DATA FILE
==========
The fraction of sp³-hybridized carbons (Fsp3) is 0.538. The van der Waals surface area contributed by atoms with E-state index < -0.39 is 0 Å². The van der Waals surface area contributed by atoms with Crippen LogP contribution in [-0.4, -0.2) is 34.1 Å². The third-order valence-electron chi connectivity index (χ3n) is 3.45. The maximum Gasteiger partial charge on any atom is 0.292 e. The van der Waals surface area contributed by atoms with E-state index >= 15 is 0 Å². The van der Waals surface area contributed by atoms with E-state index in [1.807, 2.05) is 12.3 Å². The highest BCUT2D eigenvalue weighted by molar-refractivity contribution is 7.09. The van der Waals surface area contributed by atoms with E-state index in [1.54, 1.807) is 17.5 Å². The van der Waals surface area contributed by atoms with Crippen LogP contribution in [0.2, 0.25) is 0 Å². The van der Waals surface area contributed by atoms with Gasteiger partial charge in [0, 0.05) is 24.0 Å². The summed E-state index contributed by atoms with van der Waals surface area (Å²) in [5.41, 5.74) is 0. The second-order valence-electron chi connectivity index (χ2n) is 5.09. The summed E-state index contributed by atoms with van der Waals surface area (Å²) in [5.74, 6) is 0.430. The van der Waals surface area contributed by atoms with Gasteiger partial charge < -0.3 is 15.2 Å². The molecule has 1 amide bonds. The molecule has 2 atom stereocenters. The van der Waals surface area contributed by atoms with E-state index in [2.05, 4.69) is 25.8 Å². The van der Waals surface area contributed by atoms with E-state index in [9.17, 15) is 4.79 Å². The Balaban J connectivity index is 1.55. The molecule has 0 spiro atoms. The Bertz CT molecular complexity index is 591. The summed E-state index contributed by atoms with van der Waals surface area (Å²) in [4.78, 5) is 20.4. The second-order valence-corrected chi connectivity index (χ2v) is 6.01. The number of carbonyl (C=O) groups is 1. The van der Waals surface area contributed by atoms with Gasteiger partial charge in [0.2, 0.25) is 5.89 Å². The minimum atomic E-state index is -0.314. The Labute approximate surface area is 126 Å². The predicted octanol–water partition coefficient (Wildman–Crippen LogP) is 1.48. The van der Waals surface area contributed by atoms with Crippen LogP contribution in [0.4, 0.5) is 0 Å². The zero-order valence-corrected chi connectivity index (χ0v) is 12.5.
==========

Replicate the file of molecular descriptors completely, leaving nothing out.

The fraction of sp³-hybridized carbons (Fsp3) is 0.538. The van der Waals surface area contributed by atoms with E-state index < -0.39 is 0 Å². The van der Waals surface area contributed by atoms with Crippen LogP contribution in [-0.4, -0.2) is 34.1 Å². The third-order valence-electron chi connectivity index (χ3n) is 3.45. The maximum Gasteiger partial charge on any atom is 0.292 e. The van der Waals surface area contributed by atoms with E-state index >= 15 is 0 Å². The van der Waals surface area contributed by atoms with E-state index in [1.807, 2.05) is 12.3 Å². The highest BCUT2D eigenvalue weighted by molar-refractivity contribution is 7.09. The van der Waals surface area contributed by atoms with E-state index in [1.54, 1.807) is 17.5 Å². The van der Waals surface area contributed by atoms with Crippen LogP contribution in [0.2, 0.25) is 0 Å². The van der Waals surface area contributed by atoms with Gasteiger partial charge in [0, 0.05) is 24.0 Å². The summed E-state index contributed by atoms with van der Waals surface area (Å²) in [5.41, 5.74) is 0. The second-order valence-electron chi connectivity index (χ2n) is 5.09. The summed E-state index contributed by atoms with van der Waals surface area (Å²) in [5.74, 6) is 0.430. The van der Waals surface area contributed by atoms with Gasteiger partial charge < -0.3 is 15.2 Å². The molecule has 1 amide bonds. The molecule has 2 atom stereocenters. The van der Waals surface area contributed by atoms with E-state index in [2.05, 4.69) is 25.8 Å². The van der Waals surface area contributed by atoms with E-state index in [9.17, 15) is 4.79 Å². The Balaban J connectivity index is 1.55. The molecule has 0 spiro atoms. The Bertz CT molecular complexity index is 591. The summed E-state index contributed by atoms with van der Waals surface area (Å²) in [4.78, 5) is 20.4. The second-order valence-corrected chi connectivity index (χ2v) is 6.01. The number of carbonyl (C=O) groups is 1. The van der Waals surface area contributed by atoms with Gasteiger partial charge in [0.2, 0.25) is 5.89 Å². The minimum atomic E-state index is -0.314. The Labute approximate surface area is 126 Å². The predicted octanol–water partition coefficient (Wildman–Crippen LogP) is 1.48. The van der Waals surface area contributed by atoms with Crippen LogP contribution in [0.4, 0.5) is 0 Å². The zero-order valence-corrected chi connectivity index (χ0v) is 12.5.